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What are the side effects of polytorva?

Thursday, 11 October 2007
Answered by: Dr. Chandra M. Gulhati
Editor,
MIMS,
New Delhi
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Q. I am a 32 years old male. I want to know the side effects of polytorva. My physician has asked me to take this medicine as replacement for cardace 5 mg and ecosprin 75 mg.

A.  Polytorva is the brand name of a three-in-one fixed-dose combination. It contains three medicines: ramipril, atorvastatin and aspirin. Currently you are taking ramipril (cardace) 5 mg and aspirin (ecosprin) 75 mg. If you take polytorva in place of current medication, then in place of two, you would be taking three medicines. Naturally the side effects of atorvastatin will be added. Also I am not sure if atorvastatin is required in your case. Its potential side effects are: GI upset, headache, muscle and/or joint pains, asthenia, insomnia, rash, flu-like syndrome, sinusitis, elevated ALT and CPK levels in blood, sensory and mixed sensorimotor peripheral nerve disorders, tendon rupture, loss of memory, myopathy and rhabdomyolysis (which can be life-threatening) with kidney dysfunction. In general it is not a good idea to take combination products. Fixed-dose combinations (FDCs): Medicines are discovered individually and are supposed to be taken separately. Except in a few cases (such as TB medicines), it is always better to take medicines separately so that dosage can be adjusted (not possible in FDCs) and side effects of individual medicines monitored (not possible in FDCs).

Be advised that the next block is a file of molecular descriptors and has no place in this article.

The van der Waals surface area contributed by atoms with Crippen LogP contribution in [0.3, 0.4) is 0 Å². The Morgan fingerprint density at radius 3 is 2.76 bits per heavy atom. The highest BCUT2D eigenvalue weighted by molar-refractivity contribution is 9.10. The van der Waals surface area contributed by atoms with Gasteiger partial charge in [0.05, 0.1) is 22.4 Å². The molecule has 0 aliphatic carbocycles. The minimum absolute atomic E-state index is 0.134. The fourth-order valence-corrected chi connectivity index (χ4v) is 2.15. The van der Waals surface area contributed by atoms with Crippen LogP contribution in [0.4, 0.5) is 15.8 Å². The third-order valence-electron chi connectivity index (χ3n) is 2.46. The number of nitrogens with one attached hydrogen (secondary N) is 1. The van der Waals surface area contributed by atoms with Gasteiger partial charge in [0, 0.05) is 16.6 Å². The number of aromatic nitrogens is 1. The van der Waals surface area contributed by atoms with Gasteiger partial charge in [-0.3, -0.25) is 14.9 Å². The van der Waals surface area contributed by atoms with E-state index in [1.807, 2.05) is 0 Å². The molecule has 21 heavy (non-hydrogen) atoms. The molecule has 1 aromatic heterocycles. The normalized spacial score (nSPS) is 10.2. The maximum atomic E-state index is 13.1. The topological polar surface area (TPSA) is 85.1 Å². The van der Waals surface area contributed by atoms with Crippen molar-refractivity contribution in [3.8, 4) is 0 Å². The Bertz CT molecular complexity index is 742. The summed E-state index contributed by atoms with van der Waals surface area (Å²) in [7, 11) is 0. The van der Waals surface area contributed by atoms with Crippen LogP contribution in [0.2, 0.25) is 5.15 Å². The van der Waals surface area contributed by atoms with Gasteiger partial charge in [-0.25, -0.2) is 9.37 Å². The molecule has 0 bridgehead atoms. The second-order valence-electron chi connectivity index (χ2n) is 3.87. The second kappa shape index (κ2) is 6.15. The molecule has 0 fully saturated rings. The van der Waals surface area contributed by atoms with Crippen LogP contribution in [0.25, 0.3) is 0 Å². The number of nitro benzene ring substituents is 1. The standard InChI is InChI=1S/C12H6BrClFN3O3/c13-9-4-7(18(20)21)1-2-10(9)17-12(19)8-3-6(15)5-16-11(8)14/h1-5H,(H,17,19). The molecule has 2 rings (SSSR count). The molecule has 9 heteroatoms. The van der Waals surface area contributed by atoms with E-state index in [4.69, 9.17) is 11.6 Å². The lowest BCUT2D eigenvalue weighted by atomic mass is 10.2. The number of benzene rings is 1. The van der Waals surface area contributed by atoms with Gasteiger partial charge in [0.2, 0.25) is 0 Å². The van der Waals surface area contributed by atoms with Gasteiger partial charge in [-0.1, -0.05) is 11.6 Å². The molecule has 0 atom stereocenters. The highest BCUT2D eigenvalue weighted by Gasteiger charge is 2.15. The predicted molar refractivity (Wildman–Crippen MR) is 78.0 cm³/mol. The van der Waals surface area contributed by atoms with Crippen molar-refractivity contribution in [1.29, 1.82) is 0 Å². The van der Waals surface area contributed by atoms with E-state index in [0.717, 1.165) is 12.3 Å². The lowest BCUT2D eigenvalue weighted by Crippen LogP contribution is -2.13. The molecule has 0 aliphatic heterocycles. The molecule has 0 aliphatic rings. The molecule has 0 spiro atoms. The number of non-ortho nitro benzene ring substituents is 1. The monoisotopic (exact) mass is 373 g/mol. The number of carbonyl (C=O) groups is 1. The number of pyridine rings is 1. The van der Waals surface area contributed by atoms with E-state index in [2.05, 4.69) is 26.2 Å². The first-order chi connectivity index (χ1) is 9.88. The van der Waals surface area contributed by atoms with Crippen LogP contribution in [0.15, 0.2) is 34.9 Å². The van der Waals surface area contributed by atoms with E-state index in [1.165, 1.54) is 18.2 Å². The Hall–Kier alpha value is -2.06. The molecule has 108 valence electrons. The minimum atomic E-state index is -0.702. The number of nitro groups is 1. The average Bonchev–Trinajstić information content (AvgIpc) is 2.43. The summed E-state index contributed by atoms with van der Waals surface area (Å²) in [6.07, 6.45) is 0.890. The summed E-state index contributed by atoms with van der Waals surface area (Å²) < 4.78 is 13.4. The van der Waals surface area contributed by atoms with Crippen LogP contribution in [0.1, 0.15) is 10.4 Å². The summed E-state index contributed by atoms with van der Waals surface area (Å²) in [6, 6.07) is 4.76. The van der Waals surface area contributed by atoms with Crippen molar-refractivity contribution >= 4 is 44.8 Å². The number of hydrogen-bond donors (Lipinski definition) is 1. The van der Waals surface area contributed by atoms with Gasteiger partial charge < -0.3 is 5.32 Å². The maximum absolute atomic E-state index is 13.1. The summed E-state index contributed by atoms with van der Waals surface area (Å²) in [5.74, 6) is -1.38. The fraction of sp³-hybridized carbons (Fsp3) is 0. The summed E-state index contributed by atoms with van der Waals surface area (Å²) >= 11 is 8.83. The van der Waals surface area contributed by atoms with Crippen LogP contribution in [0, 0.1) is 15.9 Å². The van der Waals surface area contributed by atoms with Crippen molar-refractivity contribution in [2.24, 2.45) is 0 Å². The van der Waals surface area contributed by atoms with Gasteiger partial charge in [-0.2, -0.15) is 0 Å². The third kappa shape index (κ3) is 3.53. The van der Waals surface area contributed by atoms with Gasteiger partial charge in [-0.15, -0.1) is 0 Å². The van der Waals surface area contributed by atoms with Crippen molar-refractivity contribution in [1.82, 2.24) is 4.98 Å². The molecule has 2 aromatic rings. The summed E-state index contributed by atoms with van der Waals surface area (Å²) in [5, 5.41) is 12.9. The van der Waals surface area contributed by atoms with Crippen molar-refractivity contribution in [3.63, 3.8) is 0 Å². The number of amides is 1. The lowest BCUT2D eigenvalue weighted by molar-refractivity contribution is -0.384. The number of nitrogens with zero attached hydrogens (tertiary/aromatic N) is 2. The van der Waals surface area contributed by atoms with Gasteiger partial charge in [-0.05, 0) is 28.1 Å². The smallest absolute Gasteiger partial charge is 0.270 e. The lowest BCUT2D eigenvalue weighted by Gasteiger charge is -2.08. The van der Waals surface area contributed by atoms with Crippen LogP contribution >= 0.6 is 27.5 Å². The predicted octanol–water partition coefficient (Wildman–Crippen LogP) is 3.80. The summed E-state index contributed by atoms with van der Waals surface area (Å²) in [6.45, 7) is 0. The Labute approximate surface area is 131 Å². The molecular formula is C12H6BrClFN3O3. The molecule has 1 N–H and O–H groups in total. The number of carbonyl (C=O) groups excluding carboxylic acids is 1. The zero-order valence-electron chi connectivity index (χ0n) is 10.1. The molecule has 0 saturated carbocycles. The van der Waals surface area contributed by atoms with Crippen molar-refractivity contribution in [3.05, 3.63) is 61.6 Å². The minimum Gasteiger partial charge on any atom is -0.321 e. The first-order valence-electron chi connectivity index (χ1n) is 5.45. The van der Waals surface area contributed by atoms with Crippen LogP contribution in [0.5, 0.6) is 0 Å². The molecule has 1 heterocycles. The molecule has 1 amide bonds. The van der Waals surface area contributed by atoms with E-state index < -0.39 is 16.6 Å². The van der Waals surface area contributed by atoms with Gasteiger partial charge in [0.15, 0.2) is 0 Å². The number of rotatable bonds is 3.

A.  Polytorva is the brand name of a three-in-one fixed-dose combination. It contains three medicines: ramipril, atorvastatin and aspirin. Currently you are taking ramipril (cardace) 5 mg and aspirin (ecosprin) 75 mg. If you take polytorva in place of current medication, then in place of two, you would be taking three medicines. Naturally the side effects of atorvastatin will be added. Also I am not sure if atorvastatin is required in your case. Its potential side effects are: GI upset, headache, muscle and/or joint pains, asthenia, insomnia, rash, flu-like syndrome, sinusitis, elevated ALT and CPK levels in blood, sensory and mixed sensorimotor peripheral nerve disorders, tendon rupture, loss of memory, myopathy and rhabdomyolysis (which can be life-threatening) with kidney dysfunction. In general it is not a good idea to take combination products. Fixed-dose combinations (FDCs): Medicines are discovered individually and are supposed to be taken separately. Except in a few cases (such as TB medicines), it is always better to take medicines separately so that dosage can be adjusted (not possible in FDCs) and side effects of individual medicines monitored (not possible in FDCs).

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